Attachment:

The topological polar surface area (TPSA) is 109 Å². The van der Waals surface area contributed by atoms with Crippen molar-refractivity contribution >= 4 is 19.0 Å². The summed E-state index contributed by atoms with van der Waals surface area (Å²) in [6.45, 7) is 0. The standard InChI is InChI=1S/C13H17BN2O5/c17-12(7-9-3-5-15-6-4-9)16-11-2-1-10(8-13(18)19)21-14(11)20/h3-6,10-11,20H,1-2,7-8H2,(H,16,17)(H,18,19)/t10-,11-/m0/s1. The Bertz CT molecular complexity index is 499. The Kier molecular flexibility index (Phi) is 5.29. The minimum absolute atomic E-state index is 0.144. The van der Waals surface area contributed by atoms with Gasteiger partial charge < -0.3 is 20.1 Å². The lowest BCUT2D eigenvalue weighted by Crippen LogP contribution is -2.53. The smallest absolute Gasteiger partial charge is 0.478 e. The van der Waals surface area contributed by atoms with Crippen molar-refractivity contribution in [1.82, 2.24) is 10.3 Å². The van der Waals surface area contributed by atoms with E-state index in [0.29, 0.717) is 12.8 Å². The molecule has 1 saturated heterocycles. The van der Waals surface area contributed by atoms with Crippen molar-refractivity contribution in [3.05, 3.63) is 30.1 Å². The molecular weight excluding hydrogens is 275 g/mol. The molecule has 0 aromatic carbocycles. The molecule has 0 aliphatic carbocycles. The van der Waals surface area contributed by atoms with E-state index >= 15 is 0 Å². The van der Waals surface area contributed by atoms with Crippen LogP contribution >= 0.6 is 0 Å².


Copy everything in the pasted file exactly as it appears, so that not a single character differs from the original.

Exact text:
The topological polar surface area (TPSA) is 109 Å². The van der Waals surface area contributed by atoms with Crippen molar-refractivity contribution >= 4 is 19.0 Å². The summed E-state index contributed by atoms with van der Waals surface area (Å²) in [6.45, 7) is 0. The standard InChI is InChI=1S/C13H17BN2O5/c17-12(7-9-3-5-15-6-4-9)16-11-2-1-10(8-13(18)19)21-14(11)20/h3-6,10-11,20H,1-2,7-8H2,(H,16,17)(H,18,19)/t10-,11-/m0/s1. The Bertz CT molecular complexity index is 499. The Kier molecular flexibility index (Phi) is 5.29. The minimum absolute atomic E-state index is 0.144. The van der Waals surface area contributed by atoms with Gasteiger partial charge < -0.3 is 20.1 Å². The lowest BCUT2D eigenvalue weighted by Crippen LogP contribution is -2.53. The smallest absolute Gasteiger partial charge is 0.478 e. The van der Waals surface area contributed by atoms with Crippen molar-refractivity contribution in [1.82, 2.24) is 10.3 Å². The van der Waals surface area contributed by atoms with E-state index in [0.29, 0.717) is 12.8 Å². The molecule has 1 saturated heterocycles. The van der Waals surface area contributed by atoms with Crippen molar-refractivity contribution in [3.05, 3.63) is 30.1 Å². The molecular weight excluding hydrogens is 275 g/mol. The molecule has 0 aromatic carbocycles. The molecule has 0 aliphatic carbocycles. The van der Waals surface area contributed by atoms with E-state index >= 15 is 0 Å². The van der Waals surface area contributed by atoms with Crippen LogP contribution >= 0.6 is 0 Å².